Reporting of search giant's tilt at censors is muzzled

PUBLISHED : Saturday, 16 January, 2010, 12:00am
UPDATED : Saturday, 16 January, 2010, 12:00am
 

Propaganda authorities are responding to the row over internet censorship triggered by US search giant Google in the way they know best - more censorship.

Newspapers and websites have been banned from carrying their own in-depth reporting or commentary on Google's refusal to adhere to censorship regulations and its criticism of organised hacking stemming from the mainland.

Reporters and editors at more outspoken newspapers such as The Southern Metropolis News and Beijing Times confirmed they received an order on Thursday to publish only the approved version of events from Xinhua or the People's Daily.

On Thursday, the newspapers made Google's announcement their lead story, and ran detailed reports and commentaries critical of Beijing's internet controls.

Yesterday's Xinhua and People's Daily commentaries urged Google to obey Chinese law, and offered no discussion about the pros and cons of internet controls.

Major internet portals such as Sina.com and Sohu.com were told to downplay Google's announcement and limit the fallout, especially after huge numbers of internet users expressed frustration with Web restrictions. Webmasters have been told to delete pictures of people who laid flowers and lit candles outside Google China's Beijing headquarters to mourn its potential closure.

Propaganda mouthpieces took the fight to Google.

'[Google] is not the first or only one that fared miserably in China's internet market, and censorship is just an ingenious excuse to flee the Chinese market in which they failed their investors and shareholders,' a China Daily commentary said. The perils of guiding public opinion were laid bare in an online poll by the Global Times, a tabloid published by the People's Daily.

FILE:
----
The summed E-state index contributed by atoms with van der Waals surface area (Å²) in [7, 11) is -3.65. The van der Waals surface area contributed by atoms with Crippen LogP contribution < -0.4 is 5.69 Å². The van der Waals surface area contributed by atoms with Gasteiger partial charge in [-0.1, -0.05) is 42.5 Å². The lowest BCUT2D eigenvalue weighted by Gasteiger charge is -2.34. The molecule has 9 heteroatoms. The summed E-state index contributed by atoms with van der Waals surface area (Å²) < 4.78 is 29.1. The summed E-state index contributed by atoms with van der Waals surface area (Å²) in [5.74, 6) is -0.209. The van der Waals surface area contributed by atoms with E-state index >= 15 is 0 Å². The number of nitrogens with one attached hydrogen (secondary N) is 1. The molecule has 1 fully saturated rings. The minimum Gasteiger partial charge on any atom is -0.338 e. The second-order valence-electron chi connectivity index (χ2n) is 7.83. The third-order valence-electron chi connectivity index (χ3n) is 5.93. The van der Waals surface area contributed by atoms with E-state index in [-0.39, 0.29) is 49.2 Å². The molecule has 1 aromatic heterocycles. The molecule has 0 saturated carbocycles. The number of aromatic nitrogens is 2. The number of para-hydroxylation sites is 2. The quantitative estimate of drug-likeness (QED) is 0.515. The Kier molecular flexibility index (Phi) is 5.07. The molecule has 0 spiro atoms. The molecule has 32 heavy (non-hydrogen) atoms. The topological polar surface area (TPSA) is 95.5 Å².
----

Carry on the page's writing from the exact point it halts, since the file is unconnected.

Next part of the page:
The poll of 58,000 people found 78 per cent thought China should not loosen its internet controls because of Google, and 70 per cent believed Google's announcement constituted a 'violation of China's independent political rights'.

However, when the poll reached the broader internet community, huge numbers of people cast votes and inverted the results.

The poll was swiftly closed, but the original story remained.

The newspaper accused Google of being a pawn of US lawmakers, and said it had a notorious record of copyright violations as well as distributing pornography.

In a commentary headlined 'What the hell is Google playing at', columnist Jin Chanrong said Google should respect China as an independent country and not assume it is operating in a foreign settlement, a reference to colonialism.

'[Google should] stick to Chinese laws and regulations when doing business in the country ... Their ulterior political attempts to influence China's political situation and social reform are doomed to fail.'

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